“One shouldn’t be afraid of humans. Well, I am not afraid of the humans, but of what is inhuman in them.”

“I gave it to life. I was not defeated but outplayed.”

“Lands of great discoveries are also lands of great injustices.”

“What can and doesn’t have to be always, at the end, surrenders to something that has to be.”

“There is no rule without revolts and conspiracies, even as there is no property without work and worry.”

“What doesn’t hurt – is not life; what doesn’t pass – is not happiness.”

“There comes a time when a man finds himself in front of a dark uncrossable abyss, which he himself has spent years digging. He cannot go forward and has no way back. Words have failed, tears won’t help, and who would he call out to? He can’t even remember his own name. Then the man sees that on this god’s green earth there is but one true suffering: the torment of guilty conscience.”

“When I am not desperate, I am worthless.”

“Of everything that man erects and builds in his urge for living nothing is in my eyes better and more valuable than bridges. They are more important than houses, more sacred than shrines. Belonging to everyone and being equal to everyone, useful, always built with a sense, on the spot where most human needs are crossing, the are more durable than other buildings and they do not serve for anything secret or bad.”

“What does your sorrow do while you’re sleeping? It is awake and waiting. And, when it loses patience, it wakes me up.”

ivo-andric

Ivo Andrić was a Yugoslav novelist, poet, and short story writer born in Travnik while his mother Katarina was in the town visiting relatives. His father Antun died when he was 2 years old.

Widowed and penniless, Katarina took little Ivo to Višegrad and placed him into the care of her sister in law Ana and brother in law Ivan Matković, a police officer. While didn’t have any children and they agreed to raiseIvo as their own child.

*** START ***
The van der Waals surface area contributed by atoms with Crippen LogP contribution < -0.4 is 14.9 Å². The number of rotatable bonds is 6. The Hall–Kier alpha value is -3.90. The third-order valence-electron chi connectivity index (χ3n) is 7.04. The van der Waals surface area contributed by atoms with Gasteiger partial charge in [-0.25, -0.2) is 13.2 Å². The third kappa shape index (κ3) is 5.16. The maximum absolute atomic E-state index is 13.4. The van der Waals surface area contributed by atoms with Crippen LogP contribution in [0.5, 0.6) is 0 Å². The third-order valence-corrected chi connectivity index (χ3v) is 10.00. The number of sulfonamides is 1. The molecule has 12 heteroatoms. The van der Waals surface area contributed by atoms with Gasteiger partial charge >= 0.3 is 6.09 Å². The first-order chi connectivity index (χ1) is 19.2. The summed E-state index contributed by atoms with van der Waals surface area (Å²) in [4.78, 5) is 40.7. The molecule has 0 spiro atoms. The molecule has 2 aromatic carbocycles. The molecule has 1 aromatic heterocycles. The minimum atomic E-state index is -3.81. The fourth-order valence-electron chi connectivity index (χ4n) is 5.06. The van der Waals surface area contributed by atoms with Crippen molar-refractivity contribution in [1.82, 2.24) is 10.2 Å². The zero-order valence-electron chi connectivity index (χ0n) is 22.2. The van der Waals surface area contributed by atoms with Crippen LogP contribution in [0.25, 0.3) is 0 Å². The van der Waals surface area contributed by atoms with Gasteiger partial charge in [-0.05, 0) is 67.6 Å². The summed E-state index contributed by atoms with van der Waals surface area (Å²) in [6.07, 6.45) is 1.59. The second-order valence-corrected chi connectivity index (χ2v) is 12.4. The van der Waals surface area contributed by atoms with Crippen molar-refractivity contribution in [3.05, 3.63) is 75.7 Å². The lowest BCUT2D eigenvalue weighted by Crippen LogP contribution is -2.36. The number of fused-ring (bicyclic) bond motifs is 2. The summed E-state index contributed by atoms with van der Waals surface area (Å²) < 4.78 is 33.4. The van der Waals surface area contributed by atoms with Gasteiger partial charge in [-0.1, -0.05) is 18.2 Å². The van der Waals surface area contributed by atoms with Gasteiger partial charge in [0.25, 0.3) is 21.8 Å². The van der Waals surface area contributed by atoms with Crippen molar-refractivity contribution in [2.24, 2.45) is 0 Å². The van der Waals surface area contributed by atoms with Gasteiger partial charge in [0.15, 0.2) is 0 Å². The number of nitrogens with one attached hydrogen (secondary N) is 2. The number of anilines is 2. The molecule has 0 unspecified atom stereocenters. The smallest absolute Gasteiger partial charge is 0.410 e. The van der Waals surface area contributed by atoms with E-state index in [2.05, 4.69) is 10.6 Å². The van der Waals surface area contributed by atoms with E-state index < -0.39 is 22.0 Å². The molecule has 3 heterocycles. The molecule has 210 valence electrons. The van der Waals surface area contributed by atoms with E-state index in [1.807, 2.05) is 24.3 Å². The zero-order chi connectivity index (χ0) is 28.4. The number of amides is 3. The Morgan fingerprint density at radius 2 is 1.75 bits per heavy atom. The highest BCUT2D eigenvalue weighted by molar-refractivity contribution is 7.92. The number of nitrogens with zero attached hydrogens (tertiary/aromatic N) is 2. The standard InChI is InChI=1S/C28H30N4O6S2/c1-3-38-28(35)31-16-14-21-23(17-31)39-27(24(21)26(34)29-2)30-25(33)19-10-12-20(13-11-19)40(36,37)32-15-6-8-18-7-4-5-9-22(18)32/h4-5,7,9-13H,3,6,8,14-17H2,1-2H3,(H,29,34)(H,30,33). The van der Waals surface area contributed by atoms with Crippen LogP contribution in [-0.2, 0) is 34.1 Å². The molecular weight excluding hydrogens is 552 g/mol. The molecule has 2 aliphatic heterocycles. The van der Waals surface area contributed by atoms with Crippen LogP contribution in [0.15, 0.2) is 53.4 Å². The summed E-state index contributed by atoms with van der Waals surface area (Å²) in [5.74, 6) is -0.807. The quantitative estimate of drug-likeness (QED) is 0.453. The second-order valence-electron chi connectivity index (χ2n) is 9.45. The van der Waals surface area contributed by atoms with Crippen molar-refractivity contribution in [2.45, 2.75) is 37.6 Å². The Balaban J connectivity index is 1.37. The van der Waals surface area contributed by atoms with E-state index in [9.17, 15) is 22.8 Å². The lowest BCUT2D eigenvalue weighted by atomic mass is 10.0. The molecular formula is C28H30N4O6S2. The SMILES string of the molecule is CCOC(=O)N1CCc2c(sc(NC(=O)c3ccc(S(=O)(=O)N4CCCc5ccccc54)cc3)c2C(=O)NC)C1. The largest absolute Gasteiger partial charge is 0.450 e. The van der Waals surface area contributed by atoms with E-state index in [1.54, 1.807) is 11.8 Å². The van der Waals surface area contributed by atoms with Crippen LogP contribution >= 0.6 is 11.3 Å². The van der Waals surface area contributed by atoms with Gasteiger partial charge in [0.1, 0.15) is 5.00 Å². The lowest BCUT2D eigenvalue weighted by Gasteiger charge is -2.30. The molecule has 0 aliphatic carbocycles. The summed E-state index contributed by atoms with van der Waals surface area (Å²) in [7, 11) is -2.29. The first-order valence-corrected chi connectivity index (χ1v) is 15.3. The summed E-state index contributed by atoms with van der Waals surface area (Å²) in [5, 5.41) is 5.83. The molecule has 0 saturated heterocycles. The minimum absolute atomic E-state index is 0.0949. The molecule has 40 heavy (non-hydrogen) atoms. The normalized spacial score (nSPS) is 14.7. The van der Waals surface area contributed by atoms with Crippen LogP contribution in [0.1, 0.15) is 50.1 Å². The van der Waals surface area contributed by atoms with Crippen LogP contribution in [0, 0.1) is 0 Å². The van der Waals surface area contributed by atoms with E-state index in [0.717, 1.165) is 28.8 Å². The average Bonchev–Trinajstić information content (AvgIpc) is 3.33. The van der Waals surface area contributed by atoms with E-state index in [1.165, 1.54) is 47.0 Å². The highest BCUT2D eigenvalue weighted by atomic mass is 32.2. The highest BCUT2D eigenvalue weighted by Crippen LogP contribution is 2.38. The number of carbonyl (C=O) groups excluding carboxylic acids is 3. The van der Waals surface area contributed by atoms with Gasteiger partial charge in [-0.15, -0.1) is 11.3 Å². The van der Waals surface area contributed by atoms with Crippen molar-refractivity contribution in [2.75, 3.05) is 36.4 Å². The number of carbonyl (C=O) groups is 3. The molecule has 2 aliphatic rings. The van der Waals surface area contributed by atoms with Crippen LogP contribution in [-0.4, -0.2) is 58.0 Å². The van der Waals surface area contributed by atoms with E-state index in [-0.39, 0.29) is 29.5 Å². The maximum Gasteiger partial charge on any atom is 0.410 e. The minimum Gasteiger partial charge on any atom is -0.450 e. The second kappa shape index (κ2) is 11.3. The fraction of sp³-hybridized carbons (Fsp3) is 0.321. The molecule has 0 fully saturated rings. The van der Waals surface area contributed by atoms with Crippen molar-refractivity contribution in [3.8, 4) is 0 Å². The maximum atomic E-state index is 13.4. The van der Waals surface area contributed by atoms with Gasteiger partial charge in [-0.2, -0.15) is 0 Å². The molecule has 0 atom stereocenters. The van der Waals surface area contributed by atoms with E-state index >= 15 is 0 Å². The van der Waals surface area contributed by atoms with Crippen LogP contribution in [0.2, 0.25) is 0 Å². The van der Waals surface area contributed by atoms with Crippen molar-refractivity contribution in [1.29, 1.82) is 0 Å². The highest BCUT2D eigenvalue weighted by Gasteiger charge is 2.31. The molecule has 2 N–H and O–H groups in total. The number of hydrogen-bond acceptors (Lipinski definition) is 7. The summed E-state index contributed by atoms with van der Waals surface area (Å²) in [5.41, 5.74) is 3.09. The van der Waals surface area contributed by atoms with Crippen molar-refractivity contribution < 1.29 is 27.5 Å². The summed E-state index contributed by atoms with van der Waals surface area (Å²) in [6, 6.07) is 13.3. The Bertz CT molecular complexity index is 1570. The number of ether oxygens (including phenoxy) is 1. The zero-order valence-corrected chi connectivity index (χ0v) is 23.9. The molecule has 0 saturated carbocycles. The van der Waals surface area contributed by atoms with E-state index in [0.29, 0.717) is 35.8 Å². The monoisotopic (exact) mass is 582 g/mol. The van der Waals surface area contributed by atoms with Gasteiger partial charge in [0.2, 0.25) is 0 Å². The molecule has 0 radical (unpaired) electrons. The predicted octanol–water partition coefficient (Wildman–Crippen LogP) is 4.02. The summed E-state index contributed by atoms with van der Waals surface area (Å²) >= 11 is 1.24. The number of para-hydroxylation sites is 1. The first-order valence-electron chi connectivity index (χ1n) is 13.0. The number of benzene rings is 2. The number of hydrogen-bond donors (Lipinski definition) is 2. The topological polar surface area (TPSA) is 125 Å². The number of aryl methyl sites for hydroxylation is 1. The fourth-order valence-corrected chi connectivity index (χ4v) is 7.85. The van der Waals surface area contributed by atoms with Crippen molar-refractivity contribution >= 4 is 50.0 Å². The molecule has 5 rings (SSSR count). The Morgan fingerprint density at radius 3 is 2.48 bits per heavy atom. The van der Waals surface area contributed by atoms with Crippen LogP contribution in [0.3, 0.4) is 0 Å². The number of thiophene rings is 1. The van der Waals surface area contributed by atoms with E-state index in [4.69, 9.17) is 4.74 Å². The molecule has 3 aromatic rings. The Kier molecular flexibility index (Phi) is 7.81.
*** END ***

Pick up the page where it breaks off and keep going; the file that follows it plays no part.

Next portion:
Country where Andrić was raised changed a little since the Ottoman period. Eastern and Western culture intermingled in Bosnia to a far greater extent than anywhere else in the Balkan. Andrić start to love and cherish Višegrad which he refered to as his real home. Višegrad was a multi-ethnic and multi-confessional town, a home mainly of Serbs and Bosnian Muslims, customs of which he closely observed and will be detailed in his works.

When he was six years old Andrić began primary school which he later remebered as the happiest day of his life. In the autumn of 1902 he continue his schooling in Sarajevo, while he received a three-year scholarship from a Croat Cultural group called Napredak (eng.: Progress). Sarajevo, at that time, was deluged with people from all parts of Austria – Hungary, thus exposing Andrić to numerous languages that could be heard in restaurants, cafes, and streets.

Culturally, the city was bragging with German art, architecture, and also curriculum in educational institutions was designed to reflect this. Andrić disagreed with it saying:

»All that came, at secondary school and university, was rough, crude, automatic, without concern, faith, humanity, warmth or love«.

He later had difficulties with mathematics, therefore repeated 6th grade and naturally lost his scholarship. But he was brilliant in languages, particularly Latin, Greek, German, and literature. He felt destined to be a writer, although he never received much encouragement from his family.

Nevertheless, in the year of 1911 he published his first two poems, in the journal Bosanska vila (Bosnian Fairy). That was the same year when he was elected to be the first president of the Serbo-Croat Progressive Movement. Movement promoted unity and friendship between Serb and Croat youth, that opposed the Austro – Hungarian occupation. Despite that, the movement was hated by Serb and Croat nationalists, who called them as »traitors to their nations«. However, Andrić continue to reject the Austro – Hungarians, and later joined to a South Slav student movement Young Bosnia.